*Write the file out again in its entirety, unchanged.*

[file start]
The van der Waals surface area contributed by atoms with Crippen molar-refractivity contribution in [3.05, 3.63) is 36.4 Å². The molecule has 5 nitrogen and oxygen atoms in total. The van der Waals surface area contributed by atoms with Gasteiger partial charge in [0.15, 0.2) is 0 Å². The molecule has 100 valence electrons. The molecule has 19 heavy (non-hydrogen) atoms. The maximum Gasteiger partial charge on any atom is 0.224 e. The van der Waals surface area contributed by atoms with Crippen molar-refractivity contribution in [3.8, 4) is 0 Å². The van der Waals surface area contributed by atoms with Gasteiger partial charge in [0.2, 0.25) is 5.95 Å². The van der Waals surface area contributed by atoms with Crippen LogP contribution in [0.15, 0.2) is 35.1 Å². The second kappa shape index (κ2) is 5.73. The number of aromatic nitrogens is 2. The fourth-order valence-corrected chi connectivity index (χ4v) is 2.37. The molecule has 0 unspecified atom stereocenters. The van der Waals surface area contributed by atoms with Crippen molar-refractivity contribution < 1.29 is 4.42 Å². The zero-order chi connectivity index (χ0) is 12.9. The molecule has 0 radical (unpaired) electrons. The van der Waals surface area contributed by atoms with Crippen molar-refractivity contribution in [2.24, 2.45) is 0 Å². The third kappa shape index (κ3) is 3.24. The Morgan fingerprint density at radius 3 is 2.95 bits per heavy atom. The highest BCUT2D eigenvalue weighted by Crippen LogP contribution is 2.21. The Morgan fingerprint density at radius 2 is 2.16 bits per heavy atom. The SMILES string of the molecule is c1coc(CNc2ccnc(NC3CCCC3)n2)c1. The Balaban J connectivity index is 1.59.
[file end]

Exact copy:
The van der Waals surface area contributed by atoms with Crippen molar-refractivity contribution in [3.05, 3.63) is 36.4 Å². The molecule has 5 nitrogen and oxygen atoms in total. The van der Waals surface area contributed by atoms with Gasteiger partial charge in [0.15, 0.2) is 0 Å². The molecule has 100 valence electrons. The molecule has 19 heavy (non-hydrogen) atoms. The maximum Gasteiger partial charge on any atom is 0.224 e. The van der Waals surface area contributed by atoms with Crippen molar-refractivity contribution in [3.8, 4) is 0 Å². The van der Waals surface area contributed by atoms with Gasteiger partial charge in [0.2, 0.25) is 5.95 Å². The van der Waals surface area contributed by atoms with Crippen LogP contribution in [0.15, 0.2) is 35.1 Å². The second kappa shape index (κ2) is 5.73. The number of aromatic nitrogens is 2. The fourth-order valence-corrected chi connectivity index (χ4v) is 2.37. The molecule has 0 unspecified atom stereocenters. The van der Waals surface area contributed by atoms with Crippen molar-refractivity contribution < 1.29 is 4.42 Å². The zero-order chi connectivity index (χ0) is 12.9. The molecule has 0 radical (unpaired) electrons. The van der Waals surface area contributed by atoms with Crippen molar-refractivity contribution in [2.24, 2.45) is 0 Å². The third kappa shape index (κ3) is 3.24. The Morgan fingerprint density at radius 3 is 2.95 bits per heavy atom. The highest BCUT2D eigenvalue weighted by Crippen LogP contribution is 2.21. The Morgan fingerprint density at radius 2 is 2.16 bits per heavy atom. The SMILES string of the molecule is c1coc(CNc2ccnc(NC3CCCC3)n2)c1. The Balaban J connectivity index is 1.59.